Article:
And I felt a bit better. Because if Neil Armstrong felt like an impostor, maybe everyone did. Maybe there weren’t any grown-ups, only people who had worked hard and also got lucky and were slightly out of their depth, all of us doing the best job we could, which is all we can really hope for.
And, of course, there are experts stating out loud at conferences that they have no idea what they are doing, and encouraging everyone else to stand up and agree.
Here’s the part where I get in a lot of trouble.
You see, when I hear those appeals, I remain seated. I have the audacity to believe that I actually know what I’m doing.
I know. I must be some sort of narcissist, right?
Working from anywhere that isn’t an office, or remote work, has been a popular topic lately. IBM recently decided to end its remote work program. More than 2,600 people will have a choice between relocating to a city with an IBM office, or finding work elsewhere. IBM is citing effectiveness and efficiency as the reason for this decision.
I have been working remotely for pretty close to half of my professional life. I was at home from 2011 to 2013 and then again starting in 2015. I have worked with teams that are all remote, and with teams where some people are in the office and some do their own thing. Here are a few opinions I have developed over that time.
Asking for a raise sucks.
My pattern is usually to spend a few days or weeks brooding over what I’m making. One day after getting psyched up, I finally ask. The answer usually relates back to having to check the budget to see where things are, or a reference to a hiring and compensation freeze, or the always comforting “I’ll get back with you”.
Asking for money is a game of strategy and power. I have a two part strategy for asking for raises.
Today’s programmers jump from tech stack to tech stack, learning Ember-React-Angular today and a CSS Compiler Compiler tomorrow.
No really, that’s a thing.
What’s a technical person to do to stay active and marketable in their 30’s, 40’s, 50’s and beyond? Continued »
I was talking with some people in a Skype thread about a conference pitch. The theme of the pitch was acceptance testing driven development (ATDD), and one of the points mentioned as a take away was having a better understanding of ‘shift-left’. Shift Left is the idea that testers should develop a skill set that allows them to get involved in testing much earlier in the development cycle, and also that companies should create a culture where that is possible.
One person in the thread had a gut reaction and claimed that they hated the term shift-left. They dismissed is as nothing more than a buzzword people use to get talks.
I think buzzwords are meaningful, let me tell you why.
We picked up the latest generation of the Amazon Fire Stick about a month ago. We had been using the previous generation and were happy with it. My mother in law wanted to be able to watch PBS shows while babysitting my son, but her Samsung smart TV doesn’t have any PBS apps available. We installed the first gen Amazon Fire Stick over there to solve the PBS problem, and ordered the latest version for our house.
We have been using the new Amazon Fire Stick for a month now and have some initial impressions
I was talking with a friend last week about some shakeups at the company he is working for. This is a fairly well established company in Nashville, but they aren’t profitable yet and are in the process of taking another round of funding. This friend is seeing some instability in the company and is thinking about moving on to something else.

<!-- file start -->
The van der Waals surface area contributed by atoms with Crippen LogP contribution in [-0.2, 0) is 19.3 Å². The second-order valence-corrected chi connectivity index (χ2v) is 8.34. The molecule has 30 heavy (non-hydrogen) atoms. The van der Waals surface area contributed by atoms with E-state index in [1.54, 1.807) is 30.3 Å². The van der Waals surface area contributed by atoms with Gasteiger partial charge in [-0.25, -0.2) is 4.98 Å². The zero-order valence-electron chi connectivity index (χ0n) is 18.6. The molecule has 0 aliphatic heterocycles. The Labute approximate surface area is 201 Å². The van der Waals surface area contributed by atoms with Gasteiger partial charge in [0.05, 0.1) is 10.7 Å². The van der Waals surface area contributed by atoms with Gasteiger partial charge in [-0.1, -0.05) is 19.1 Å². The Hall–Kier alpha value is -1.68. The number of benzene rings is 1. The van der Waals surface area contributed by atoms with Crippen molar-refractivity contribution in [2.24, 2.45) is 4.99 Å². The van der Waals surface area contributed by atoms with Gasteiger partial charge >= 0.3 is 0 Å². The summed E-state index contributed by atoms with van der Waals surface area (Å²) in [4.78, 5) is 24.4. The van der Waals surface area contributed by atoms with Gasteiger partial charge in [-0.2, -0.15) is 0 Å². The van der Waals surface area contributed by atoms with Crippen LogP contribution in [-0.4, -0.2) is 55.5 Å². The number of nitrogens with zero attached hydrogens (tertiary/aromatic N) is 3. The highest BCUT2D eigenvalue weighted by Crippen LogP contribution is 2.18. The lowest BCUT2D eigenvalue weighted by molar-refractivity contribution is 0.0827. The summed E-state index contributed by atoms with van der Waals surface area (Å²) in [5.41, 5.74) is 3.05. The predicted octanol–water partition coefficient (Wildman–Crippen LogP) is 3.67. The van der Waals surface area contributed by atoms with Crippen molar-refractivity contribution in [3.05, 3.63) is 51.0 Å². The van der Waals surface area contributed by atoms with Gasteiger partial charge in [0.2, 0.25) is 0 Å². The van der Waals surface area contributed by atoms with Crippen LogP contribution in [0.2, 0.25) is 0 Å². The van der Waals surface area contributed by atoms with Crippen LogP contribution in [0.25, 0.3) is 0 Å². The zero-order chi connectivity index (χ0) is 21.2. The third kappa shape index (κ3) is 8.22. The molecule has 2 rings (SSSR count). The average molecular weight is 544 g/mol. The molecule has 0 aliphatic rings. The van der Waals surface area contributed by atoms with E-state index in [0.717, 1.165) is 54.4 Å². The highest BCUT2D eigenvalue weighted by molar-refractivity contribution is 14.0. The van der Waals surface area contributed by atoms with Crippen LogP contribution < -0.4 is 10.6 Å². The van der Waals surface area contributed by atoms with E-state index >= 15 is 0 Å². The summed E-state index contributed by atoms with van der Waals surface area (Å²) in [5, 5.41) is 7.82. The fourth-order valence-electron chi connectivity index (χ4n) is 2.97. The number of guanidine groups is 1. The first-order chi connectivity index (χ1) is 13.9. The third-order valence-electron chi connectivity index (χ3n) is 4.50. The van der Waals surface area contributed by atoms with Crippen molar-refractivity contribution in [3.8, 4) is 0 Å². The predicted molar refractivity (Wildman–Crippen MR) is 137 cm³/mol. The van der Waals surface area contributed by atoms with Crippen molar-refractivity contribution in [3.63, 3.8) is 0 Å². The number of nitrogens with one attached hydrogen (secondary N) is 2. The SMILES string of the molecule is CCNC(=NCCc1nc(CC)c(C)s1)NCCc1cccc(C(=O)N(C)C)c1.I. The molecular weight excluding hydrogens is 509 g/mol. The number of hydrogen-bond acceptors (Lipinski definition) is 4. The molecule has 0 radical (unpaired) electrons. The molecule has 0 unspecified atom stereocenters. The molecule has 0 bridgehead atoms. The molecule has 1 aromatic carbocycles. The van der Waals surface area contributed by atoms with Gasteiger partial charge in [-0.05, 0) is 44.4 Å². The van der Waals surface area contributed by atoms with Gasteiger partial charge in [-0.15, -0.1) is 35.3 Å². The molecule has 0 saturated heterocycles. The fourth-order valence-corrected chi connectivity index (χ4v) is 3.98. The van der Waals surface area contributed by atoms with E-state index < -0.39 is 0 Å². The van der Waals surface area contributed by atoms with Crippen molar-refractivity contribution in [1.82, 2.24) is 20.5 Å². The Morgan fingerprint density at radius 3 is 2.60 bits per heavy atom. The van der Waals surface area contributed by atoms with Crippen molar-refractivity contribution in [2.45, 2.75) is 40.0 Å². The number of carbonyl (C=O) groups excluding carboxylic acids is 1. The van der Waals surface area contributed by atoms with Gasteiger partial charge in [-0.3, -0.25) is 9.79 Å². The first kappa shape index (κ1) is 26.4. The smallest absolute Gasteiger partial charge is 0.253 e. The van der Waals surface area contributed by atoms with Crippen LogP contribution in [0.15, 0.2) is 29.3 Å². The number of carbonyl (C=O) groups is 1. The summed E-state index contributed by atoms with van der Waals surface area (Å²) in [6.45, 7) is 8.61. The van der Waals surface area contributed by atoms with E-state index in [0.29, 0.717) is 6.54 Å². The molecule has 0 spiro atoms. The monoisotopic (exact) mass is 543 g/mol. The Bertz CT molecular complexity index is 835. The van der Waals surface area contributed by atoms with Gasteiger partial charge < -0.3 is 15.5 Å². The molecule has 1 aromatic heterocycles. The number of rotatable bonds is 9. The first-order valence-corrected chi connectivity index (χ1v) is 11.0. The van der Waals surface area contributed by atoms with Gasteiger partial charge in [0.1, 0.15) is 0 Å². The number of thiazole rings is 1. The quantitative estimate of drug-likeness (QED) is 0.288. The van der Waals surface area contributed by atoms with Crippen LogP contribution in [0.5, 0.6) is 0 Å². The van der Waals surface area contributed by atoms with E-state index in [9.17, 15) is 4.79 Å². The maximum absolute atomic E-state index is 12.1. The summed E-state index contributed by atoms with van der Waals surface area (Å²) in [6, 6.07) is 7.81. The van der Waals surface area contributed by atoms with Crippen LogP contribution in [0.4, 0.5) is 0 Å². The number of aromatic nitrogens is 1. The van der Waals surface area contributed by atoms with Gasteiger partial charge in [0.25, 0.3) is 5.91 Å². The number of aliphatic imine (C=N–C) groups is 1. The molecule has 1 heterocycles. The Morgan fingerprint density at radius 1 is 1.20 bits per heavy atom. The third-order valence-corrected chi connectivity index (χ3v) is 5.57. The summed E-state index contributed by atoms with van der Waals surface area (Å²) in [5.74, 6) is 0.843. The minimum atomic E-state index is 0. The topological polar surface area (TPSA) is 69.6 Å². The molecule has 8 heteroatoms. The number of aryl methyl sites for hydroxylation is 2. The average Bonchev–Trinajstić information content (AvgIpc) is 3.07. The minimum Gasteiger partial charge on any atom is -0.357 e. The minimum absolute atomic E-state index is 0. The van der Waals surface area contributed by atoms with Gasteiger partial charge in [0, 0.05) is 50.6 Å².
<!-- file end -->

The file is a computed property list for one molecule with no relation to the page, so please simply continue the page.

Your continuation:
I’ve been through three or four of these funding rounds now while working at startups and have noticed some patterns. Maybe my experience will help you decide if you want to stick around, or move on.
McKinsey & Company, the world’s predominant consultant on management by the numbers, had a famous insight known as the “general survey.” The company analyzed every step in the value chain, from taking the order to creating the product and shipping it; they then looked at cost. They basically wanted to find a way to do everything cheaper. A way to outsource product development, centralize marketing, find cheaper workers, find cheaper supplies, and eliminate transportation costs. To any management that is looking to boost profits, cutting expenses in half sounds like a good idea.
Except when it doesn’t work.
We don’t do deliberate practice enough as programmers. Instead, too much of our time is spent trying to get the next piece of work done. Perhaps we’ll clean it up tomorrow. Perhaps we’ll do it right next time.
Perhaps monkeys will fly.
Instead of trying to clean it up later, I recommend developing skill outside of production code. The Kata is one way to do that. CodeKata.com describes them this way:
“A kata is an exercise in karate where you repeat a form many, many times, making little improvements in each. The intent behind code kata is similar. Each is a short exercise (perhaps 30 minutes to an hour long).”
Today I’ll talk a little about Katas in Ruby, how I set them up, what they are good for – and the kata generator tool I wrote. Continued »
A few years ago I was working with a development team at the end of a very long release cycle. About 15 of us were gathered in a meeting room giving our status update. Most of the developers said they were done with implementation and were either waiting for feedback from testers, or were going to start looking at the next sprint. The rest of the developers were still working on building features for this release.
After everyone gave their updates, the manager said we were about to have a code freeze. No more checking in code.
Developers were still implementing features, testers were still finding bugs that would probably need to be fixed, and we had not produced a candidate build yet. But, out manager said we were going to have a code freeze.